This post brings back a lot of fond memories — I wrote my first novella when I was eleven years old (hint: the novella was atrocious) on a typewriter. This would be sometime in 1999. I didn’t really have a choice, actually: I grew up pretty damn poor so my family couldn’t afford a computer and they all knew at that point that I wanted to be a writer, so they hunted down my Grandpa’s old typewriter and, as the tired old saying goes, the rest is history….I still miss that beautiful typewriter sound and feeling, that magnificent fucking groove, summed up perfectly in these lines: purposeful pressure placed on each key, the arm slapping the roller and the paper superstitiously interceding so a character may appear. Over and over. I’d type nonsense and streams of consciousness and letters to my partner a room away. Just to be typing. I would type the same thing over and over again; craft a letter in many drafts. Just to make use of the machine. — J.W.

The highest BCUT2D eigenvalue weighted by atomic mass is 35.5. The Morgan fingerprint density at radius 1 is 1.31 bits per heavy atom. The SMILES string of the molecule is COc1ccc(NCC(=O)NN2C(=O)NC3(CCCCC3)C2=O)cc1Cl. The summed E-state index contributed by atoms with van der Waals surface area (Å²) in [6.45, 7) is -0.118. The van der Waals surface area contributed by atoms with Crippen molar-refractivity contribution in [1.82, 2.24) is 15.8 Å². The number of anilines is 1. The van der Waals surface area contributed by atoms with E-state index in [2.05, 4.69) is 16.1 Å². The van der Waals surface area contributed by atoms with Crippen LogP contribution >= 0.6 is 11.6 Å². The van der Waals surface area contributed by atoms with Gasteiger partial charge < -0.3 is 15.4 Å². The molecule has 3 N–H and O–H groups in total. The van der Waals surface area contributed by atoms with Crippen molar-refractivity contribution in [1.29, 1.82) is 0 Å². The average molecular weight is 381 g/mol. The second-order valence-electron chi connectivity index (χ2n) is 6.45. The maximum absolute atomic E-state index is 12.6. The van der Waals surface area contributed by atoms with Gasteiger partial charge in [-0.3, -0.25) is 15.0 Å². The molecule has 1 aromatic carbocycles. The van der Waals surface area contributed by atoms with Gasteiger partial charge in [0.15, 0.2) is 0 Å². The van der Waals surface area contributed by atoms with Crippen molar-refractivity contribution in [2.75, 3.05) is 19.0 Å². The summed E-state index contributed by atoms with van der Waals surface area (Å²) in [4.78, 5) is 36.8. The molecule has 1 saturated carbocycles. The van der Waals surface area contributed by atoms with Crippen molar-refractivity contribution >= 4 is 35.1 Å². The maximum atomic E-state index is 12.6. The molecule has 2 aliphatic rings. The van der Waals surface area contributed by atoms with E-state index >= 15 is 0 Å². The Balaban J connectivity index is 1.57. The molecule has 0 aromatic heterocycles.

With one click of the mouse, I became a collector. I bought a second typewriter.
I bought my first typewriter in October 2011. Goodwill opened a store in the area, which my partner and I promptly checked out. It turned out to be a well-planned visit as I found a Smith-Corona Classic 12 in fine condition sitting on the shelves, waiting to be snagged by the first analog-enthusiast to cross its path. I didn’t know it yet, but I was one such enthusiast.
Over the months that followed, I would learn how to properly clean it, fix some of the keys that were stuck, and that, while the office supply store does not carry the ribbons I needed, e-commerce would make finding such things possible. Every step of the way, I was excited. I was engaging with a technology that had supposedly become outdated and loving it.
Not least of…
View original post 412 more words